(2015) The Distinguished Achievement Award recognizes outstanding service benefiting the community, the practice of medicine, and the provision of health care.
With this award, the Alumni Association honored an icon in the field of pulmonology, Robert Frederic Grover, MD ’55.
Early in his career, Grover recognized that little was known about pulmonary circulation and the impact of atmospheric hypoxia in high-elevation communities. In 1960, he was the first person to document the existence of significant pulmonary hypertension in normal, healthy, high-altitude residents in Colorado.
When Grover heard about cardiologists in Peru who observed pulmonary hypertension in the Andean natives living at 15,000 feet, he traveled there to examine data from heart catheterization and he wondered if this same phenomenon might exist in Leadville, Colorado, the highest-elevation city in the United States.
Grover shared the Peruvian data with the head of cardiology at the School of Medicine, and recommended a clinical investigation of residents in Leadville.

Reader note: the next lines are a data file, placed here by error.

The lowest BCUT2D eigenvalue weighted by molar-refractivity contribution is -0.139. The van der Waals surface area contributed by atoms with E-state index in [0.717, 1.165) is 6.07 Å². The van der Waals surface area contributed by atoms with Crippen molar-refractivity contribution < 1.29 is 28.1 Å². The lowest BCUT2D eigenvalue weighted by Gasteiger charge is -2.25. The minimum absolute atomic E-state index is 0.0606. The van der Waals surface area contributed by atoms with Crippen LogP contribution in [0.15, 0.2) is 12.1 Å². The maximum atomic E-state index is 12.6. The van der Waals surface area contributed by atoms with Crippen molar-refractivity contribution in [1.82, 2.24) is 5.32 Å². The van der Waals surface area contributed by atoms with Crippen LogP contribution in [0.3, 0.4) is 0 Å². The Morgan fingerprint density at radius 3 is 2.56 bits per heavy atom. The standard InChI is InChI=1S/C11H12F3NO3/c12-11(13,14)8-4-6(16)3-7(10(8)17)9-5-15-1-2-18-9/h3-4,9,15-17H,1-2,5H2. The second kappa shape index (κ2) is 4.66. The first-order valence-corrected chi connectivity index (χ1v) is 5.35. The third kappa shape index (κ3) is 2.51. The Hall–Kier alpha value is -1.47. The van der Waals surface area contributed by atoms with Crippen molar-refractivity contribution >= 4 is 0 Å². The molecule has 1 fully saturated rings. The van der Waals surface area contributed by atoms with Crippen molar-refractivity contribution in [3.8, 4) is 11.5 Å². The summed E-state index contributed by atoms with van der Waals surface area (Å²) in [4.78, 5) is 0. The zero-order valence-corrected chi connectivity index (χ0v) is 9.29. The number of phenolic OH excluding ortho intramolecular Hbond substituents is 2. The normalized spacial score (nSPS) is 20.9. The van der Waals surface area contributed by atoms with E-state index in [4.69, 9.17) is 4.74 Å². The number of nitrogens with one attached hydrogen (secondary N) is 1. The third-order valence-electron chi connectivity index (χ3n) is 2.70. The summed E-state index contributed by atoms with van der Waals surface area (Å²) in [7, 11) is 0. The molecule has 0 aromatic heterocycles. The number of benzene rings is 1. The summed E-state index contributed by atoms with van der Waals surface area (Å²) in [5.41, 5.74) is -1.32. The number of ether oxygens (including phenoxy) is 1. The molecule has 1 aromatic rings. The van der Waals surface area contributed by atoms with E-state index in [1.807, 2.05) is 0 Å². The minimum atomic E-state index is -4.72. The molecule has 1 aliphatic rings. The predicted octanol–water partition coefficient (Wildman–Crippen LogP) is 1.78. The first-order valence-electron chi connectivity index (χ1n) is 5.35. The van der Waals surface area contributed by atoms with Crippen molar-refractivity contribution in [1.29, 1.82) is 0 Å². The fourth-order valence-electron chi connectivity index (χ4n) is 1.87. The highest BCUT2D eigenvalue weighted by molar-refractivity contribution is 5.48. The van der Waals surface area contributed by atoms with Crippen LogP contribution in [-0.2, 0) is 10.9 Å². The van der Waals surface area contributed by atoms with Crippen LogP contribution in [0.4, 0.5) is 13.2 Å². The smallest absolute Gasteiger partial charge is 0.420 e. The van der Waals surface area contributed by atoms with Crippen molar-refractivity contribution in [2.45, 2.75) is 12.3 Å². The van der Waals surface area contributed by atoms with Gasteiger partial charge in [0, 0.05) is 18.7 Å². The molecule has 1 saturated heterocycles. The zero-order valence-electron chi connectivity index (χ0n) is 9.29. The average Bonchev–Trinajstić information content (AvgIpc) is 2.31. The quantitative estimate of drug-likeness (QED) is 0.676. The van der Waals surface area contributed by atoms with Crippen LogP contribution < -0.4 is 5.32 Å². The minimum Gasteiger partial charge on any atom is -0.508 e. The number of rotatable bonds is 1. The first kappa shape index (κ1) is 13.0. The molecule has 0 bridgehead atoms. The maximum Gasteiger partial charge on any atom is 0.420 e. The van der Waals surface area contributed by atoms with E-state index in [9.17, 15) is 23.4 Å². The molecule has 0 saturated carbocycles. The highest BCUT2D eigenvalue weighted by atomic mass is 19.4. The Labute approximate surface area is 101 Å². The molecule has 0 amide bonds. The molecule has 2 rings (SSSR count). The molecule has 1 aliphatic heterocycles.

Grover and his colleagues documented that pulmonary hypertension was a normal response to ambient atmospheric hypoxia at Leadville’s altitude. From 1965 to 1982, Grover trained some 60 research fellows from around the world, including cardiologists, internal medicine specialists, pediatricians, engineers, pulmonologists, even anthropologists.
Since 2000, the American Thoracic Society has annually awarded the Robert F. Grover Prize for outstanding contributions to the study of the effects of hypoxia and high altitude on the pulmonary circulation.
When Grover retired 30 years ago, his colleagues established The Grover Conference on the Pulmonary Circulation, a biennial five-day conference.